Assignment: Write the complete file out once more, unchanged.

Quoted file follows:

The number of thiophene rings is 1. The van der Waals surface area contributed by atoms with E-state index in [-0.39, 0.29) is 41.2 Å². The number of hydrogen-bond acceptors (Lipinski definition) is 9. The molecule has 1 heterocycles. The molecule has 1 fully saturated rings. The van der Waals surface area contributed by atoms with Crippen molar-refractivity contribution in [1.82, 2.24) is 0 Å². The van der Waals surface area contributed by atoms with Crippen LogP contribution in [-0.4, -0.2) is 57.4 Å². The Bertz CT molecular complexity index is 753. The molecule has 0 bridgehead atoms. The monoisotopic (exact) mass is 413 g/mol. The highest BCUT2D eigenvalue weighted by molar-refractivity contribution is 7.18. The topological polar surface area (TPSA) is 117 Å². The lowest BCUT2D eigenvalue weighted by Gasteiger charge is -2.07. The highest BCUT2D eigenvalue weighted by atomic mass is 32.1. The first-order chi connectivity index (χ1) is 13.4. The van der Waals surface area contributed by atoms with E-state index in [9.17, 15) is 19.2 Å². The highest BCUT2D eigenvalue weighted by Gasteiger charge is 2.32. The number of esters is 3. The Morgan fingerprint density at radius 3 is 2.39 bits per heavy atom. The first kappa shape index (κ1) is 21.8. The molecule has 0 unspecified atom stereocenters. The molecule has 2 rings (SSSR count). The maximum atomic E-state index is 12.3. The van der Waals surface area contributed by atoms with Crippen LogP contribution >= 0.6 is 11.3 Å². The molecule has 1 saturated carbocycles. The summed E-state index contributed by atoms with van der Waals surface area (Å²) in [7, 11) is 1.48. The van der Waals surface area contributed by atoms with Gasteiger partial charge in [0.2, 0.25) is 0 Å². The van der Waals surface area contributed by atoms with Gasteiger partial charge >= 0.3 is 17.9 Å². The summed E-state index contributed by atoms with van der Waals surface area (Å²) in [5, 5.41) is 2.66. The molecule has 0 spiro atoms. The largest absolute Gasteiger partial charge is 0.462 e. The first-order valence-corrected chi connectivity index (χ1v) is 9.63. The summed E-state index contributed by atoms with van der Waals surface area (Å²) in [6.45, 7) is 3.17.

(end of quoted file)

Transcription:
The number of thiophene rings is 1. The van der Waals surface area contributed by atoms with E-state index in [-0.39, 0.29) is 41.2 Å². The number of hydrogen-bond acceptors (Lipinski definition) is 9. The molecule has 1 heterocycles. The molecule has 1 fully saturated rings. The van der Waals surface area contributed by atoms with Crippen molar-refractivity contribution in [1.82, 2.24) is 0 Å². The van der Waals surface area contributed by atoms with Crippen LogP contribution in [-0.4, -0.2) is 57.4 Å². The Bertz CT molecular complexity index is 753. The molecule has 0 bridgehead atoms. The monoisotopic (exact) mass is 413 g/mol. The highest BCUT2D eigenvalue weighted by molar-refractivity contribution is 7.18. The topological polar surface area (TPSA) is 117 Å². The lowest BCUT2D eigenvalue weighted by Gasteiger charge is -2.07. The highest BCUT2D eigenvalue weighted by atomic mass is 32.1. The first-order chi connectivity index (χ1) is 13.4. The van der Waals surface area contributed by atoms with E-state index in [9.17, 15) is 19.2 Å². The highest BCUT2D eigenvalue weighted by Gasteiger charge is 2.32. The number of esters is 3. The Morgan fingerprint density at radius 3 is 2.39 bits per heavy atom. The first kappa shape index (κ1) is 21.8. The molecule has 0 unspecified atom stereocenters. The molecule has 2 rings (SSSR count). The maximum atomic E-state index is 12.3. The van der Waals surface area contributed by atoms with Crippen LogP contribution >= 0.6 is 11.3 Å². The molecule has 1 saturated carbocycles. The summed E-state index contributed by atoms with van der Waals surface area (Å²) in [7, 11) is 1.48. The van der Waals surface area contributed by atoms with Gasteiger partial charge in [0.2, 0.25) is 0 Å². The van der Waals surface area contributed by atoms with Gasteiger partial charge >= 0.3 is 17.9 Å². The summed E-state index contributed by atoms with van der Waals surface area (Å²) in [5, 5.41) is 2.66. The molecule has 0 spiro atoms. The largest absolute Gasteiger partial charge is 0.462 e. The first-order valence-corrected chi connectivity index (χ1v) is 9.63. The summed E-state index contributed by atoms with van der Waals surface area (Å²) in [6.45, 7) is 3.17.